In this case, defendant and his companions argued with the victim in front of the victim’s home and pursued him when he ran back into his apartment. The victim tried to close the door, but defendant and his companions forced their way inside. There was a scuffle inside just before the victim was shot.

The evidence does not support a logical inference that the victim provoked defendant to an extent that affected defendant’s ability to reason and caused a temporary loss of self-control. Any such determination could be based only on conjecture. Further, even assuming sufficient provocation on the part of the victim, the logical inference is that it resulted from the acts of defendant and his companions in intentionally pursuing the victim into his apartment.

According to our supreme court’s holding in Smith v. State, a voluntary manslaughter conviction must be reversed where there is insufficient evidence of provocation. The holding dictated that a jury may not return a verdict of guilty for the commission of a crime where there is no evidence that such crime was committed. To do so constituted fundamental error. Id.

This brings us to the critical inquiry: whether fundamental error occurred under the circumstances of this case where defendant, by his own actions in arguing for and obtaining an erroneous instruction, created the error. We hold it did not.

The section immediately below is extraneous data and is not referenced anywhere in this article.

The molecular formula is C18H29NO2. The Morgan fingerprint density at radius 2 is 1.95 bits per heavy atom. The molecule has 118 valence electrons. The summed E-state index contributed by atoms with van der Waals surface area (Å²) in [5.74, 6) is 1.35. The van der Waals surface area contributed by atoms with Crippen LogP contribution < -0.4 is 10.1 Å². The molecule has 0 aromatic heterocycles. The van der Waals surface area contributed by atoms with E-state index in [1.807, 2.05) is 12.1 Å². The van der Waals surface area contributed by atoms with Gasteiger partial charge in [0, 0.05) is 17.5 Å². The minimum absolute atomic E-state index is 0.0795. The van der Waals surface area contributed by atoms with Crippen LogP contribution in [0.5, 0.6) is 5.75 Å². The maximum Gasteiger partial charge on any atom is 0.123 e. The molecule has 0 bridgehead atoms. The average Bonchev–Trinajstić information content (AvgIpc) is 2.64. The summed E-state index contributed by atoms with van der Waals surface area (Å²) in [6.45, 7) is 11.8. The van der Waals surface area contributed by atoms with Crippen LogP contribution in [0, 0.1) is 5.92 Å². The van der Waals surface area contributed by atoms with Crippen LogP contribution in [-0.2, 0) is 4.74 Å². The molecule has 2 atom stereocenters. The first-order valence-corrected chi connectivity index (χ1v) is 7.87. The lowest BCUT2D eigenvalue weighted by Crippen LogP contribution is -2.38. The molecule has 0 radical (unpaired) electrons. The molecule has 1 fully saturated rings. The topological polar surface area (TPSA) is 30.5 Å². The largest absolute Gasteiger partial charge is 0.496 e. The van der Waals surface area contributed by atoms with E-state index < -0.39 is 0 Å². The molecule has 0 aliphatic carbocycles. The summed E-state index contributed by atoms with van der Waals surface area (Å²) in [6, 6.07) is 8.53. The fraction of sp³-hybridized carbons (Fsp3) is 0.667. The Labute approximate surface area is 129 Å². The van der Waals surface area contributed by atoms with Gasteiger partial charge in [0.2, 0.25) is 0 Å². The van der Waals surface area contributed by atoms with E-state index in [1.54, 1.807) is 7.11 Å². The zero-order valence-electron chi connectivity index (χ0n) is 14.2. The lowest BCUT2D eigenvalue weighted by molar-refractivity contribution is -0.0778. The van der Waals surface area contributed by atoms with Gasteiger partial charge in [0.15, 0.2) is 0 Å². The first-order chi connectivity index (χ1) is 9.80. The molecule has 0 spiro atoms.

The state argues that defendant is precluded on appeal from even raising the issue of insufficiency of evidence of provocation because he requested the instruction on voluntary manslaughter. Other jurisdictions, under circumstances similar to this case, have refused to review invited error. See, e.g., People v. Curwick, 33 Ill.App.3d 757, 338 N.E.2d 468 (1975); State v. Heald, 292 A.2d 200 (Me.1972). This court also has refused, under different circumstances, to review invited error. Proper v. Mowry, 90 N.M. 710, 568 P.2d 236 (Ct.App.1977). See also State v. Ross, 100 N.M. 48, 665 P.2d 310 (Ct.App.1983) (defendant who urged court to adopt an instruction on the basis that such offense was a lesser included offense of the crime charged may not claim on appeal that his conviction of the lesser offense, based on substantial evidence, was error); State v. Mills, 94 N.M. 17, 606 P.2d 1111 (Ct.App.1980) (defendant may not complain of form of instruction he requested).